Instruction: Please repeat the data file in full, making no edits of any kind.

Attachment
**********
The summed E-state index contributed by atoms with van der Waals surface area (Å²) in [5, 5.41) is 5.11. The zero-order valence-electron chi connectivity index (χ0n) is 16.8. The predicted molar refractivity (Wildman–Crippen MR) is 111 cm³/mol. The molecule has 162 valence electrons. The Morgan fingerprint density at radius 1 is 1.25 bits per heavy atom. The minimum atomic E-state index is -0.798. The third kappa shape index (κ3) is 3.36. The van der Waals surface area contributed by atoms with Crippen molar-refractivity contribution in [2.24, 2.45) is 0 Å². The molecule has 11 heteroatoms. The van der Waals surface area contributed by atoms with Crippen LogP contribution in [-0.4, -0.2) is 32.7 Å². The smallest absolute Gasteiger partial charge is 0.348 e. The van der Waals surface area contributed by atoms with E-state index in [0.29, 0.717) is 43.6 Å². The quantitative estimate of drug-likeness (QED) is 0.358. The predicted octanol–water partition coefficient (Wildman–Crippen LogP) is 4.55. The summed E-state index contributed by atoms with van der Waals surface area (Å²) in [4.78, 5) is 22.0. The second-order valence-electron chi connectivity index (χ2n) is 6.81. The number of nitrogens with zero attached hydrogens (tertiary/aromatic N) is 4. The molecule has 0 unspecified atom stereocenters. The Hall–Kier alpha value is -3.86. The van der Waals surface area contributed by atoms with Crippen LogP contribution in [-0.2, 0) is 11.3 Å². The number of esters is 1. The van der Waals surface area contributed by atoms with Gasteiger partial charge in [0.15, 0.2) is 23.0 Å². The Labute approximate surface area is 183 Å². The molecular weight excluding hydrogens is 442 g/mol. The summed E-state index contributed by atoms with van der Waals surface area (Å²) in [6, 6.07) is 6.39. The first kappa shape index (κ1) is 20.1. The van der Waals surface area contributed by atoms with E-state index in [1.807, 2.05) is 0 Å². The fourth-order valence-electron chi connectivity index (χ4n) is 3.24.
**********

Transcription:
The summed E-state index contributed by atoms with van der Waals surface area (Å²) in [5, 5.41) is 5.11. The zero-order valence-electron chi connectivity index (χ0n) is 16.8. The predicted molar refractivity (Wildman–Crippen MR) is 111 cm³/mol. The molecule has 162 valence electrons. The Morgan fingerprint density at radius 1 is 1.25 bits per heavy atom. The minimum atomic E-state index is -0.798. The third kappa shape index (κ3) is 3.36. The van der Waals surface area contributed by atoms with Crippen molar-refractivity contribution in [2.24, 2.45) is 0 Å². The molecule has 11 heteroatoms. The van der Waals surface area contributed by atoms with Crippen LogP contribution in [-0.4, -0.2) is 32.7 Å². The smallest absolute Gasteiger partial charge is 0.348 e. The van der Waals surface area contributed by atoms with E-state index in [0.29, 0.717) is 43.6 Å². The quantitative estimate of drug-likeness (QED) is 0.358. The predicted octanol–water partition coefficient (Wildman–Crippen LogP) is 4.55. The summed E-state index contributed by atoms with van der Waals surface area (Å²) in [4.78, 5) is 22.0. The second-order valence-electron chi connectivity index (χ2n) is 6.81. The number of nitrogens with zero attached hydrogens (tertiary/aromatic N) is 4. The molecule has 0 unspecified atom stereocenters. The Hall–Kier alpha value is -3.86. The van der Waals surface area contributed by atoms with Crippen LogP contribution in [-0.2, 0) is 11.3 Å². The number of esters is 1. The van der Waals surface area contributed by atoms with Gasteiger partial charge in [0.15, 0.2) is 23.0 Å². The Labute approximate surface area is 183 Å². The molecular weight excluding hydrogens is 442 g/mol. The summed E-state index contributed by atoms with van der Waals surface area (Å²) in [6, 6.07) is 6.39. The first kappa shape index (κ1) is 20.1. The van der Waals surface area contributed by atoms with E-state index in [1.807, 2.05) is 0 Å². The fourth-order valence-electron chi connectivity index (χ4n) is 3.24.